I have had no energy since the pandemic quarantines started. I might even lose my job over this lack of motivation, but I can’t seem to do anything.
Motivation. What is motivation? Where did it come from? Where did it go? When will it come back? Why am I still wearing the same pajamas I was wearing in March of 2020? Why am I beginning a paragraph with rhetorical questions?
Because. I have no motivation.
If you don’t have any motivation either, welcome to the club. There is a logical reason for why we’re feeling like such losers. And here it is: These are sucky times.
I know of no other way to put it. This is not a normal era, so expecting to feel normal and “productive” is like expecting to spontaneously turn into a turtle. It’s not going to happen.
This pandemic era is like one giant funeral. If you have ever experienced the death of a loved one, you already know what I mean.
A funeral will sap your energy and leave you totally exhausted. And it doesn’t end after the funeral ceremony. Once the funeral ends, friends will incessantly call to check on you, but you’ll have no enthusiasm to speak to them, so you’ll blow them off because conversations take energy.
Eventually, friends quit calling because you never answer your phone. So you end up isolated. Which means that now you’re REALLY lost. The further you sink, the faster your motivation disappears. Sound familiar?
Here’s the thing. What I just described isn’t called motivation loss. This is classic grief.
Which is exactly what you’re experiencing right now, “collective grief.” And before you tell me I’m an idiot for using this phrase, I didn’t make up that term. Mental health experts did.
We are grieving the loss of a world we grew up in. And we’ve lost a lot. We’ve lost travel, parties, concerts, church services, holidays, buffets, handshakes, indoor dining, gainful employment, company picnics, Little League, hugs, movie theaters, and just when it couldn’t get any sadder, Hank Aaron died.
To make things worse, there are still folks out there who claim they’re doing just peachy. Like my friend John, who says this pandemic has been no problem for him.
John says he started a new diet, a new workout routine, a new business, and he probably claims he’s found spiritual fulfillment through the teachings of Englebert Humperdink.
“I’m doing great!” says John.
Well, simply put, my friend John—and I mean this respectfully—is full of doo. And people like him ought to quit bragging about how wonderful their life is or else their friends might write about them and use their real name.
This morning, I interviewed a mental-health therapist while doing research for this column. The doc had this to say about people who claim they aren’t having any pandemic-related problems: “I don’t think it’s possible not to suffer during this period.”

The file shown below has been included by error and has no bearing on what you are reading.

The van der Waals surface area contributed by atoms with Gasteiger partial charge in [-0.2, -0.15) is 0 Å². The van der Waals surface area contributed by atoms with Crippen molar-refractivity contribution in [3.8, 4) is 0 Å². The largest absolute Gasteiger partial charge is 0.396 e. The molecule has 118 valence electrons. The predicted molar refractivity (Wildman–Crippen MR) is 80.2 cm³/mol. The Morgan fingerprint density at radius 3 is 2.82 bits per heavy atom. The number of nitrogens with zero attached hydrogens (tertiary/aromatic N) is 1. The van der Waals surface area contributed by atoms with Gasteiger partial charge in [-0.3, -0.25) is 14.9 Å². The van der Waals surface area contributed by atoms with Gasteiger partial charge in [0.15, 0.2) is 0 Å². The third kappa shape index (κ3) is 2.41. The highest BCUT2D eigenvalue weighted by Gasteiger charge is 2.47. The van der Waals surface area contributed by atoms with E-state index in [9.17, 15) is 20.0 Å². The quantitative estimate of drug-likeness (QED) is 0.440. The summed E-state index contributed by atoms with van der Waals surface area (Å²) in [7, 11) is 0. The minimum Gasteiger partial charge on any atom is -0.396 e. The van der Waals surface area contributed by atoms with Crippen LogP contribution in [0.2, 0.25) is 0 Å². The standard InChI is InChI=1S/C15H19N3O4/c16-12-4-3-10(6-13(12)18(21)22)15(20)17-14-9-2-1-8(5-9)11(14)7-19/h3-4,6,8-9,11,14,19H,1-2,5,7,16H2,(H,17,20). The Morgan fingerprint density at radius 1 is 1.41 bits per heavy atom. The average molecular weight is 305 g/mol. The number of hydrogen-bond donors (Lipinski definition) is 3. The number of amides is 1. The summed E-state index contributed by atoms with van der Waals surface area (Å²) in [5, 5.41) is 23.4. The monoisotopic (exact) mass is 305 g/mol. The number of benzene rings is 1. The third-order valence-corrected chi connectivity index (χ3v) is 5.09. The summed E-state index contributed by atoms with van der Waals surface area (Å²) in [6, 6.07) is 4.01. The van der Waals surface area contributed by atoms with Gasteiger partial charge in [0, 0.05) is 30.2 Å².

He explained why. I’m paraphrasing here:
Imagine you are standing outside during a tornado. During the storm, someone tells you that you have just won the lottery. Thus, while an F5 cyclone the size of a rural school district destroys your hometown and harms your family members, you’ve just discovered you’re a millionaire.
Now I ask: In this scenario, can you truly be happy?
Well, brain science tells us that the answer to all this depends on the gross total of your lottery winnings after taxes.
No! Wait! I mean brain science tells us that you can NOT truly be happy in this chilling scenario. How could you? Your whole world is falling apart, what good is a pile of cash? You have bigger priorities here.
Which leads us right back to motivation. Maybe you’re not lazy, maybe your priorities have changed.
Take me. I first realized that my own priorities had changed when I found a hole in the seat of my pajamas last month. This was first discovered by my wife one evening who was sitting on the sofa while I was walking through the living room.
The following is a verbatim quote from my wife: “There’s a hole in your butt.”
Sure enough, she was right. There was a gaping hole in my PJ bottoms, located exactly where the Good Lord split me.
Well, once she presented me with this vital information, what do you think I did next, being the responsible taxpayer that I am?
If you’re guessing that I immediately walked into my kitchen and ate pork rinds you’d be correct. Because my thinking was, “A hole in my pants? Huh. I’m hungry.”
In fact, as I write this column, I am STILL wearing the same PJs which expose my hindparts. And I don’t have the slightest desire to change.
Which is why I asked the mental-health therapist on the phone what sorts of things people like me could do to overcome our lack of motivation.
The expert said this: “My advice to my patients is roll with it. Be unmotivated. If you don’t want to wash your hair, don’t.”
“Worst thing you can do is fight the way you feel. Listlessness and lethargy are basically symptoms of depression. Resisting them is like saying, ‘Hey, I can make this bad stuff disappear if I try real hard.’ That’s not true. And putting pressure on yourself to be productive is the worst thing you can do. Give yourself a break.”
So if you’ve had the motivation to read this far, the doctor’s advice pretty much boiled down to this: Relax. Quit punishing yourself. This is a hard time to be alive. But you are indeed alive, and your life is a gift.
And in case you were interested, here’s my wife’s expert advice:
“For heaven’s sake, change those holey pajamas, I can actually see your scrawny, white…”